Death of the Internet, Film at 11

Mike Hammett nanog at
Sat Oct 22 15:08:48 UTC 2016

Not trolling in the least. I'm genuinely trying my best to help the greater community. 

Agreed on ShadowServer. I get their reports and I recommend others do the same. 

Oh, okay, I responded to someone that said: 

network operator who can do so, please raise your hand if you have 
*recently* scanned you own network and if you can -honestly- attest 
that you have taken all necessary steps to insure that none of the 
numerous specific types of CCVT thingies that Krebs and others identified 
weeks or months ago as being fundamentally insecure can emit a single 
packet out onto the public Internet. 

That's the direction I was heading. How can I as a network operator seek out and eliminate the sources of these attacks? 

Mike Hammett 
Intelligent Computing Solutions 


----- Original Message -----

From: "Brandon Butterworth" <brandon at> 
To: nanog at 
Cc: nanog at 
Sent: Saturday, October 22, 2016 10:02:42 AM 
Subject: Re: Death of the Internet, Film at 11 

> From nanog-bounces at Sat Oct 22 15:51:34 2016 
> If they are easy to trace, then it should be easy for you to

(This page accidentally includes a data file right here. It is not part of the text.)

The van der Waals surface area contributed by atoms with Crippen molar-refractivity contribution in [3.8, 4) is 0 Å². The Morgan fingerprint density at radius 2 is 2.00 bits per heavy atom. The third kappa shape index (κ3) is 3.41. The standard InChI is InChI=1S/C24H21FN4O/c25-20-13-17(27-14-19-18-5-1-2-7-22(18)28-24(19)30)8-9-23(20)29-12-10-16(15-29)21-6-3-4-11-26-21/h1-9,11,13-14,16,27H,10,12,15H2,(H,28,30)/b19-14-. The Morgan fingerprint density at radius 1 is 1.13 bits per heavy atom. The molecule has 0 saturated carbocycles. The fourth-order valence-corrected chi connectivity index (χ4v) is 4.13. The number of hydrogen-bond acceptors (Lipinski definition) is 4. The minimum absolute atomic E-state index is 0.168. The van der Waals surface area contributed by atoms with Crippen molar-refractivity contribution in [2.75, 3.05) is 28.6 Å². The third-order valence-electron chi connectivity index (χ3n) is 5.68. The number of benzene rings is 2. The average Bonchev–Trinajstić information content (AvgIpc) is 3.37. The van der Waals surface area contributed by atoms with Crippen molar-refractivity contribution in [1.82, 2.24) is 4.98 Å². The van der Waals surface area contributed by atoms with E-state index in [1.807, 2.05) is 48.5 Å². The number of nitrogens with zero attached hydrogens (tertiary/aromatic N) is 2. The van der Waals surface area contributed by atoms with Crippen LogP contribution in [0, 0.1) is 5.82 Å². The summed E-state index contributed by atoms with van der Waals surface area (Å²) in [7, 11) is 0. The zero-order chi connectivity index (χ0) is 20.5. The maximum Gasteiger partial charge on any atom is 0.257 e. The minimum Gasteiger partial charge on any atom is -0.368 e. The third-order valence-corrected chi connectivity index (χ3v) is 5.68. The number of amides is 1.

> tell me how to find them on my network. 

Not sure if you're trolling now, apologies if what I wrote 
wasn't clear. 

If you did want to find them before they attack then you could 
scan for them, the miscreants already did and easily found them. 

For some attack vectors there are services that are doing it 
for you, see the excellent 

> The addresses being known to them doesn't help me at all clean 
> up my network or help other networks clean up theirs. 

Did you read my whole mail? The suggestion is people who get attacked 
tell the ISPs of the devices doing the attacking 

> It would be rather difficult for me (and I'm sure many other operators) 
> to distinguish normal Dyn traffic from DDoS Dyn traffic. 

I was not suggesting you try and guess, I was suggesting you be given 
data from actual attacks. 


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